The Naga


Nāga (Naga) refers to a sometimes vaguely defined collection of more than 20 tribes that reside in the hills that separate Assam from North-West Myanmar (Burma), a region referred to colloquially and administratively as "Nagaland." The Nagas live in one of the most remote and inaccessible places on Earth and are seldom visited by outsiders. The term "Naga" had been used in Assam to refer to certain isolated tribes. The British adopted this term for a number of tribes in the surrounding area based on loose linguistic and cultural associations. Though they share many cultural traits, the tribes have maintained a high degree of isolation and lack cohesion as a single people. 

The Naga way of life was summed up by RB McCabe who, writing about the Nagas in the 19th century, said, 

"Grouped in small communities of from 100 to 3,000 persons, the Nagas have remained isolated on their hill tops, only deigning to visit their immediate neighbours when a longing for the possession of their heads becomes too strong to be resisted".  

The Nagas were regarded by some Victorian commentators as constituting "the wildest and most turbulent tribes adjacent to any part of our Indian dominions."  

The most important of the 40 or so tribes that constitute the Naga are/were the Angamis (Ang), Aos,  Chakhesang, Chang (Changhai, Changru), Kachas (Kachin), Lhotas, Pochury Rengmas (Rongmei, Ruangmei), Semas (Zemi, Sumi), and numerous small tribes referred to collectively as the Eastern or Naked Nagas, or Konyaks.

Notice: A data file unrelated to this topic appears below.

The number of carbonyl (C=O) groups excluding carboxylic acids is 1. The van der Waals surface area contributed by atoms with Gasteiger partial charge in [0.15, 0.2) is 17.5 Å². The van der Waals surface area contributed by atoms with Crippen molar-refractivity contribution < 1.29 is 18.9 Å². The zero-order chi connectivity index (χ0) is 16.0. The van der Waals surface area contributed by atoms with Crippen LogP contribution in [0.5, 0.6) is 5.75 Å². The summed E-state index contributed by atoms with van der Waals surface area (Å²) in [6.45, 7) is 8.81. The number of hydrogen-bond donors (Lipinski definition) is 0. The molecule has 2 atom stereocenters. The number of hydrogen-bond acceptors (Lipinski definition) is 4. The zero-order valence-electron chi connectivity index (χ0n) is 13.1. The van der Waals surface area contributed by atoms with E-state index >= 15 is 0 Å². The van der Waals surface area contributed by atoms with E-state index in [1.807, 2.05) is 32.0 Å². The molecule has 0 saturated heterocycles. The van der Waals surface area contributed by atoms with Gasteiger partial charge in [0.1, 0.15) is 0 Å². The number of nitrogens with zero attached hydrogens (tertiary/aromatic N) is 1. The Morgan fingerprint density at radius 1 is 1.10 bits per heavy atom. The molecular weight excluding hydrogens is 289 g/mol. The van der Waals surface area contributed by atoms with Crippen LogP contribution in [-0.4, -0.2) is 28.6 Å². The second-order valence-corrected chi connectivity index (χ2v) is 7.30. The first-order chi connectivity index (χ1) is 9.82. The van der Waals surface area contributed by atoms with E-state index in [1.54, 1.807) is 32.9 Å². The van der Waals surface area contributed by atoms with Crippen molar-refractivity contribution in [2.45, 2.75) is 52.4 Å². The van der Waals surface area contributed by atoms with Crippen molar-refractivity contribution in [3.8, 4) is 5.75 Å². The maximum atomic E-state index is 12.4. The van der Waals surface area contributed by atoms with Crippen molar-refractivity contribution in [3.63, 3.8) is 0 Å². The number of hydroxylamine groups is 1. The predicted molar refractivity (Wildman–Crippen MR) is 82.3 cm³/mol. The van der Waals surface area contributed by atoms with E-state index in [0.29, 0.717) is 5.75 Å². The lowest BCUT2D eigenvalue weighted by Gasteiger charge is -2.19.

Although the practice is said to have ended, the Naga are known as the most fearsome of all head hunting tribes. The Naga are a fiercely independent group of tribes that customarily raided each other and neighboring areas in the pursuit of human heads. 

The Nagas dealt with foreign incursions by practicing what they had always done: taking the heads of their enemies - preferably, the heads of children; the idea being that children, protected by their parents, were harder trophies to take and therefore more valuable as well as more terrifying to their enemies. The Nagas defended their land against incursions by invaders. They also killed for personal glory and for the glory of their villages. 

A Naga warrior with neckless that depicts the number of heads he has taken.

Only a successful headhunter was allowed to tattoo his face and body, and as a demonstration he could wear a brass head on a necklace for each head that he had seized (see picture at right).  

The Nagas needed human skulls because they believed that only with these skulls they could guarantee the fertility of the fields and their people. Although Nagas would not buy skulls, slaves were bought to be decapitated for their skulls and their heads were hung in baskets high in bamboo groves with arrows driven through the eye sockets to ensure that the ghost would protect the village. Traditionally, Nagas differentiated between the soul, a celestial body, and the spirit, a supernatural being. They believed that the human soul resided in the nape of the neck and could only be set free by beheading. The spiritual being, in the head, brought good fortune. Heads of enemies as well as fallen comrades were collected to add to those of the community's own ancestors.